My solution to this is simply to forbid multi-pass algorithms and develop techniques which produce desirable results in a single, (mostly) neighbor-independent pass. I find it useful in places to evaluate a subtree on a neighboring coordinate, as I will describe in more detail below. This works fine (because spatial consistency is guaranteed) as long as that subtree is not mutually dependent on the value of the local coordinate–that would cause infinite recursion.

Finally, as described in the guidelines above, I want the procedural generation algorithm to be not only data-driven but actually completely defined as content. The ambitious and unstated goal is to eventually provide Second Order as a platform for making new action games, so I don’t want there to be any assumptions in the code about the nature of the terrain.

To that end, the code’s view of the algorithm is very generic. It essentially runs a functional programming “shader” on each tile in each chunk.

To illustrate this process, here are some examples of both organic and constructed terrain being generated in the engine.

First, a simple terrain of sand, grass, and water is produced by thresholding two noise functions. At the bottom of the tree (on the right side of this graph) are the generator nodes. If speaking in terms of shaders, consider these as textures. They are the source of all subsequent values in the program. The green leaf nodes are generators which emit a floating point number, and the red leaf nodes emit a terrain struct containing visual and collision info. The switch nodes take a floating point as input, compare this value against some configurable thresholds, and pass through the value of the appropriate child node.

BiomeNoise is a low frequency noise generator which defines the macro landscape features: deserts, large bodies of water, and the grasslands in between. The output of this node is a floating point number which is used by the BiomeSwitch and Ocean nodes to select which of their children to evaluate.

TerrainNoise is a high frequency noise generator which defines micro details within the grasslands: smaller bodies of water and sandy regions surrounding them. Note that the black spots in this image are not an artifact of the noise function; these are simply empty holes where the TerrainNoise function did not need to be evaluated (because the biome noise was above the desert threshold or below the ocean threshold, and BiomeSwitch selected its Ocean or Sand children instead of TerrainSwitch).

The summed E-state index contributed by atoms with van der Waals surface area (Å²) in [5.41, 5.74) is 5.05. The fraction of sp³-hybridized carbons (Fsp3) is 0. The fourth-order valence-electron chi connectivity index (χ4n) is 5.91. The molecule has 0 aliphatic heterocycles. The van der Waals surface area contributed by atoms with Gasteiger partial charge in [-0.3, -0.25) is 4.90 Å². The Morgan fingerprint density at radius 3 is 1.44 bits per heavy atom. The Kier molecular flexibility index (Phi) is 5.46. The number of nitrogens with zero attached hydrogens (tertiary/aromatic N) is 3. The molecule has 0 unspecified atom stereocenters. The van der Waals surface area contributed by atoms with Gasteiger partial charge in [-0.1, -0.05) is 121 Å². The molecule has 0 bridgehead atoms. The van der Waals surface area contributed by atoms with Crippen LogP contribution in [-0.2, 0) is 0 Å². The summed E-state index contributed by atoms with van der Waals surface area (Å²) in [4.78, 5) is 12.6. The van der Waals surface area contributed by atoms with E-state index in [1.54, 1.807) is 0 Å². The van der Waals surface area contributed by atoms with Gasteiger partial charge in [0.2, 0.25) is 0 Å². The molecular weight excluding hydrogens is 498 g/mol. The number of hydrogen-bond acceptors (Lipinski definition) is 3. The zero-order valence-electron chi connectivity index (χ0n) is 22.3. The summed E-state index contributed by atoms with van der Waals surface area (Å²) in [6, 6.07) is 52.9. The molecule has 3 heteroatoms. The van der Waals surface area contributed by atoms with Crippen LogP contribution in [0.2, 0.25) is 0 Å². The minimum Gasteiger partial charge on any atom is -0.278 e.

The switch nodes are used to combine the terrain structs according to the values of the noise functions, and the result is an infinite, non-repeating terrain.

This is actually the terrain that Second Order is currently using, albeit without the streets and buildings layered on top of it. The method I use for generating man-made terrain produces rather unrealistic (regular and axis-aligned) features. As such, I don’t recommend this as a way to build interesting cities; instead, it is intended to show how complex procedural geometry can be built in a single-pass functional program.

This graph is similar to the simple terrain one, but now the midrange biome is a MUX (multiplexer, or Boolean switch) between streets and the grassland we saw above. The blue nodes are new, and indicate that the node has a Boolean output.

(Sharp-eyed readers may note that I’m not being as efficient with my Boolean operations as I could. !(A&B) would be one fewer operations than (!A)|(!B). I also wouldn’t need to use the NOT operators at all, except that I will later use those same generators for buildings, with streets filling in the negative space between the buildings. In any case, these generation shaders are relatively cheap, and I sometimes find it useful to have these masks of intermediate steps to reuse for future operations.)

I begin by generating noise in one dimension. This generator is named BuildingGenX, and will later be used to generate buildings. As such, the streets will be formed from the inverse of this data, so as to fill in the space between buildings. (Note that, as before, the black holes in this and subsequent images are regions in which this function did not need to be evaluated.)

The floating point values are quantized at a given threshold to produce a Boolean mask. This represents the space which buildings might inhabit in this dimension…